The Hoh Rain Forest lives up to its name throughout the winter season as rain falls frequently throughout the forest. Yearly contributions of rainfall total 140 to 170 inches or 12 to 14 feet of precipitation each year. As a result, the forest boasts a lush and green canopy ofboth coniferous and deciduous species. Blanketing the ground and surface areas are mosses and ferns that add another dimension to the enchantment of the rainforest.
The rain forest can be found along the stretch of the Pacific Northwest that once spanned the Pacificcoastfrom southeastern Alaska to the central coast of California. The Hoh is one of the finest remaining examples of temperate rainforest in the United States and is one of the park's most popular destinations. Crowds can accumulate but there is enough room within the forest that you are not likely to bump into your neighbor often.
Hoh lies along the west side of the Olympic National Park and is about a two-hour drivefrom Port Angeles, Washington. TheHoh Rain Forest is accessed by the Upper Hoh Road, off of Highway 101. Easy access to the forest is available.
The Hoh Rain Forest Visitor Center is located at the end ofthe Upper Hoh Road and is the perfect place to initiate your rainforestjourney. The knowledgeable staff provides ideas for your visit and awide array of exhibits will help explain what makes the area so special.The center is open dailyduring the summer, andgenerally Friday through Sunday during theremainder of the year. Center hours may vary depending on the season.
There are two short trails that loop the forest near the Visitor Center. These trails are known as the Hall of Mosses which spans .8 miles and the Spruce Nature Trail which extends 1.2 miles. The major hiking trail in the area is called Hoh River trail which leads 17.3 miles to Glacier Meadows along Mount Olympus. Several coastal areas within the Olympic Park are located nearby and further hiking is available.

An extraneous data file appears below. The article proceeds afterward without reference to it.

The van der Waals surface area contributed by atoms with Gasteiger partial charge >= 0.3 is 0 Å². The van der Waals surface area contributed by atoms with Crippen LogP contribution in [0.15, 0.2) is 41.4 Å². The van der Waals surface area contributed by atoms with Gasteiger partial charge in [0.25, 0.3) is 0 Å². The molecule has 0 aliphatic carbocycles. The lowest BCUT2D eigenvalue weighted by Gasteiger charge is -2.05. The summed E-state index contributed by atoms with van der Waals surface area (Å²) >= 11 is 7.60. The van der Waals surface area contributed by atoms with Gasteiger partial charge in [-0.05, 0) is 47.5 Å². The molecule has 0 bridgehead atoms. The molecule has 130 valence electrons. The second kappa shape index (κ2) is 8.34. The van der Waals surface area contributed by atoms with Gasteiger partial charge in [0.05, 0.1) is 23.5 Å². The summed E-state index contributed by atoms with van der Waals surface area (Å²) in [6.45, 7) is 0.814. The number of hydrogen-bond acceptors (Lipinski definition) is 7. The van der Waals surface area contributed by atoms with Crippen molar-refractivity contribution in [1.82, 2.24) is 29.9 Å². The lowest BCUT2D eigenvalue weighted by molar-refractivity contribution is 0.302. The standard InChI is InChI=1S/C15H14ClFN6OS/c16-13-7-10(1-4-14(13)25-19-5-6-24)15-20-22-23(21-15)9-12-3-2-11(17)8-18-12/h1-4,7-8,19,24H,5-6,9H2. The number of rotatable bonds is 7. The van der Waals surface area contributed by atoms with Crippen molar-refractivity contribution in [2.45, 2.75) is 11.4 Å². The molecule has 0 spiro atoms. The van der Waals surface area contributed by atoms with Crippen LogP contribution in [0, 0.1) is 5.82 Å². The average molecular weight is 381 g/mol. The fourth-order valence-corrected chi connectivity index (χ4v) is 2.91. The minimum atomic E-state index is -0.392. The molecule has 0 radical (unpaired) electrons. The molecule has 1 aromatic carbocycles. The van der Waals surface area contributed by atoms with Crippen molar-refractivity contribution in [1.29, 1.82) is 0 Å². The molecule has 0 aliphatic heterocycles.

There is a campground within the rain forest that is open year round with approximately 88 campsites situated in the old growth along the river. Campsites include fire pits with grates, picnic tables, accessible restrooms, water sources, animal-proof food lockers, and an RV dump station. There are also various places to stay outside the park boundary, as well as in the town of Forks - just an hour drive via car. Further informationabout lodging can be found through the Forks Chamber ofCommerce website.
Pets are not allowed on the trails and must be on a leash at all times. Safety precautions have been established for the preservation of the area and the security of the park's guests. Visitors are strongly discouraged from approaching elk or any other wildlife. Swimming and boating on the Hoh River can be extremely dangerous and is not recommended.